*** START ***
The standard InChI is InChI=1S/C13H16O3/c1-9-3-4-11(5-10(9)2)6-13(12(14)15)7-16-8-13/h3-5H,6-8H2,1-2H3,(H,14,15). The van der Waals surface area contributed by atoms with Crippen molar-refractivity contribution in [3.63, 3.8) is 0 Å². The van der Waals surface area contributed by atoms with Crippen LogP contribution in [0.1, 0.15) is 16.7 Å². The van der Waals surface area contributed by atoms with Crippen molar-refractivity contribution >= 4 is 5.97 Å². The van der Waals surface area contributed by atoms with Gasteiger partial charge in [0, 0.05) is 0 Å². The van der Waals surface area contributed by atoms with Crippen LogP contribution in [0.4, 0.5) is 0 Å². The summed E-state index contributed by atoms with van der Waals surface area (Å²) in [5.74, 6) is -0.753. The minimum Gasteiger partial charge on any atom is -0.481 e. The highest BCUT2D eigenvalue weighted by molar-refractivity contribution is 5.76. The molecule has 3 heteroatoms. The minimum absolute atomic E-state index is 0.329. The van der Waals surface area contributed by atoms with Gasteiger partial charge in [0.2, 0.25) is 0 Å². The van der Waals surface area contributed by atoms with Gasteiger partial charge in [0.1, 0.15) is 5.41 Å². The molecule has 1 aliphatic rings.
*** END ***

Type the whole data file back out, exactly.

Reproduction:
The standard InChI is InChI=1S/C13H16O3/c1-9-3-4-11(5-10(9)2)6-13(12(14)15)7-16-8-13/h3-5H,6-8H2,1-2H3,(H,14,15). The van der Waals surface area contributed by atoms with Crippen molar-refractivity contribution in [3.63, 3.8) is 0 Å². The van der Waals surface area contributed by atoms with Crippen LogP contribution in [0.1, 0.15) is 16.7 Å². The van der Waals surface area contributed by atoms with Crippen molar-refractivity contribution >= 4 is 5.97 Å². The van der Waals surface area contributed by atoms with Gasteiger partial charge in [0, 0.05) is 0 Å². The van der Waals surface area contributed by atoms with Crippen LogP contribution in [0.4, 0.5) is 0 Å². The summed E-state index contributed by atoms with van der Waals surface area (Å²) in [5.74, 6) is -0.753. The minimum Gasteiger partial charge on any atom is -0.481 e. The highest BCUT2D eigenvalue weighted by molar-refractivity contribution is 5.76. The molecule has 3 heteroatoms. The minimum absolute atomic E-state index is 0.329. The van der Waals surface area contributed by atoms with Gasteiger partial charge in [0.2, 0.25) is 0 Å². The van der Waals surface area contributed by atoms with Gasteiger partial charge in [0.1, 0.15) is 5.41 Å². The molecule has 1 aliphatic rings.